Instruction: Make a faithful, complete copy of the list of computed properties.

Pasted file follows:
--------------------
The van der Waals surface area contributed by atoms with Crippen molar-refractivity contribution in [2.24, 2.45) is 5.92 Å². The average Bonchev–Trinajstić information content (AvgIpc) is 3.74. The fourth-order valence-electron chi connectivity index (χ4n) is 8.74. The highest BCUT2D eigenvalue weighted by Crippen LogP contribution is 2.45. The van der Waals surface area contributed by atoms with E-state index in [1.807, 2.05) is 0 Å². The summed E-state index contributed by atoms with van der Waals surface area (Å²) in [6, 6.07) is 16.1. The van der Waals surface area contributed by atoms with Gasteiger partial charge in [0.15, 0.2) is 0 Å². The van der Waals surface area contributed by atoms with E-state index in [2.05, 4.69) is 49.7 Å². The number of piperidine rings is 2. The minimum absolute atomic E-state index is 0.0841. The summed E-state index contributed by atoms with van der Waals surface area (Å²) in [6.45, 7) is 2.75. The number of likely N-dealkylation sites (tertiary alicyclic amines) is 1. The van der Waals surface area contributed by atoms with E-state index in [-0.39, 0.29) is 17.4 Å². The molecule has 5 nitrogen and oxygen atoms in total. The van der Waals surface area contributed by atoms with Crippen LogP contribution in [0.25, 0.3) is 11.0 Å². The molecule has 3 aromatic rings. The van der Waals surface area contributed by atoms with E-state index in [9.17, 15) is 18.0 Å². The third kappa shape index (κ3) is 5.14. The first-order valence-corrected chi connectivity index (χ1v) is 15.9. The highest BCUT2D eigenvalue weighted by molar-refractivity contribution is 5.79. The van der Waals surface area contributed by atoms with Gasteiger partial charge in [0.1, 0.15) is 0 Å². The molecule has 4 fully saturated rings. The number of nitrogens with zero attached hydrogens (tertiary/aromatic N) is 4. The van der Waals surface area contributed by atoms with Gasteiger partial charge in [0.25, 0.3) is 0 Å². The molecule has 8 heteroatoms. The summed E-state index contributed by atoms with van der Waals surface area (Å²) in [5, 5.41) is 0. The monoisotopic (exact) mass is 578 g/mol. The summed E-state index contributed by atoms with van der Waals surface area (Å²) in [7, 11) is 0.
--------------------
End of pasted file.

The van der Waals surface area contributed by atoms with Crippen molar-refractivity contribution in [2.24, 2.45) is 5.92 Å². The average Bonchev–Trinajstić information content (AvgIpc) is 3.74. The fourth-order valence-electron chi connectivity index (χ4n) is 8.74. The highest BCUT2D eigenvalue weighted by Crippen LogP contribution is 2.45. The van der Waals surface area contributed by atoms with E-state index in [1.807, 2.05) is 0 Å². The summed E-state index contributed by atoms with van der Waals surface area (Å²) in [6, 6.07) is 16.1. The van der Waals surface area contributed by atoms with Gasteiger partial charge in [0.15, 0.2) is 0 Å². The van der Waals surface area contributed by atoms with E-state index in [2.05, 4.69) is 49.7 Å². The number of piperidine rings is 2. The minimum absolute atomic E-state index is 0.0841. The summed E-state index contributed by atoms with van der Waals surface area (Å²) in [6.45, 7) is 2.75. The number of likely N-dealkylation sites (tertiary alicyclic amines) is 1. The van der Waals surface area contributed by atoms with E-state index in [-0.39, 0.29) is 17.4 Å². The molecule has 5 nitrogen and oxygen atoms in total. The van der Waals surface area contributed by atoms with Crippen LogP contribution in [0.25, 0.3) is 11.0 Å². The molecule has 3 aromatic rings. The van der Waals surface area contributed by atoms with E-state index in [9.17, 15) is 18.0 Å². The third kappa shape index (κ3) is 5.14. The first-order valence-corrected chi connectivity index (χ1v) is 15.9. The highest BCUT2D eigenvalue weighted by molar-refractivity contribution is 5.79. The van der Waals surface area contributed by atoms with Gasteiger partial charge in [0.1, 0.15) is 0 Å². The molecule has 4 fully saturated rings. The number of nitrogens with zero attached hydrogens (tertiary/aromatic N) is 4. The van der Waals surface area contributed by atoms with Gasteiger partial charge in [0.25, 0.3) is 0 Å². The molecule has 8 heteroatoms. The summed E-state index contributed by atoms with van der Waals surface area (Å²) in [5, 5.41) is 0. The monoisotopic (exact) mass is 578 g/mol. The summed E-state index contributed by atoms with van der Waals surface area (Å²) in [7, 11) is 0.